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KG6AIK
11-30-2011, 06:46 PM
I need a wattmeter that covers 500khz to 30mhz there does not seem to be any commercially available wattmeter that covers this frequency range. Could I homebrew one? If so where could I find the plans and schematics.

WA7KKP
12-01-2011, 12:25 AM
Older ARRL handbooks had a directional wattmeter homebrewed from copper drain pipe. The trick is to do a good enough job on the transmission line section and the pickup loop to minimize any reflections. If you don't believe me, take a close look at the Bird 43 wattmeter after pulling the slug out.

Or you can do the simpler thing -- find an RF ammeter. I had a 0-2a Weston, mounted in a Mini-box, with very short leads to the SO-239 jacks. Using ohm's law you can determine power output into a dummy load; I found it accurate even at 2 meters. No muss, no fuss.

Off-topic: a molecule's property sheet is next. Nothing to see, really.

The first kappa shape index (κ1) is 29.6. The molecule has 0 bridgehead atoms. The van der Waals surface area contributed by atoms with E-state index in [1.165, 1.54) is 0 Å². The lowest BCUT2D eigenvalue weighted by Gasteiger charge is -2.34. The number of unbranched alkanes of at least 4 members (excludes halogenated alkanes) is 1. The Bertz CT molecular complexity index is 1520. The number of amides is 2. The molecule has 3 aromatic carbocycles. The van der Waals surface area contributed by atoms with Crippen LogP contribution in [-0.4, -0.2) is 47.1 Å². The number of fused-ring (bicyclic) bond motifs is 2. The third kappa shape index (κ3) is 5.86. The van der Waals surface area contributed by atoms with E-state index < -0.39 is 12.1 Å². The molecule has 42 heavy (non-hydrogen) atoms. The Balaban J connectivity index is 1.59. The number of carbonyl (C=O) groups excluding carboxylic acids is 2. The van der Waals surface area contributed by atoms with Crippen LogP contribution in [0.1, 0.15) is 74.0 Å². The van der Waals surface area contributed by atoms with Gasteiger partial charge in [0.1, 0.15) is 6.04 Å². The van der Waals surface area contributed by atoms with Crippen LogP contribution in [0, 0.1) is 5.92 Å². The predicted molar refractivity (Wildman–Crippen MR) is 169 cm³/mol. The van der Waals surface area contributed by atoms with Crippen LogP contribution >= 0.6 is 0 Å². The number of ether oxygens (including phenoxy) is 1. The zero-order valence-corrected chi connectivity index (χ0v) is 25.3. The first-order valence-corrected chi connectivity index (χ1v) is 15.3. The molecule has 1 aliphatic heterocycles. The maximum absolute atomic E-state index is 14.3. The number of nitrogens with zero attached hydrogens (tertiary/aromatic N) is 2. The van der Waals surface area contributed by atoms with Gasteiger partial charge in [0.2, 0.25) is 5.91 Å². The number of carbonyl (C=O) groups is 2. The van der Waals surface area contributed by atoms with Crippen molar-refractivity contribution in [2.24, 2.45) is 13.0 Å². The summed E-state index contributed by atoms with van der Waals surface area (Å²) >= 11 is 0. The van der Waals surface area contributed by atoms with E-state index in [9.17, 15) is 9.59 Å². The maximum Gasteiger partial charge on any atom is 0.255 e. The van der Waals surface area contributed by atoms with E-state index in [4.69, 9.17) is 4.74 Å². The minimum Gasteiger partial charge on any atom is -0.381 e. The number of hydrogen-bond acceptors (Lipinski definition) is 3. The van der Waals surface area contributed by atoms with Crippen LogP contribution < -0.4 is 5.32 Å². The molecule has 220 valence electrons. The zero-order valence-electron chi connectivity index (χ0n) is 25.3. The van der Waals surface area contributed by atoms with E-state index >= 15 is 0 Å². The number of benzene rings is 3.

Gary WA7KKP

KD8OUR
12-04-2011, 04:22 AM
the current antenna book from ARRL does indeed have instructions. easy to make a watt meter forward and reflected.
easy in that it can be done, but its outcome is going to depend on attention to detail, time and effort. the parts are easy to get and as state above uses common copper pipping. i am sure there are other methods of construction. most will be somewhat similar.
a good project to learn, but for the time i think i would just buy a meter and be done with it. most meters are cheap, and do all the extras. this might be a good project to convert, repair or update an old meter.

G0HZU
12-04-2011, 11:18 AM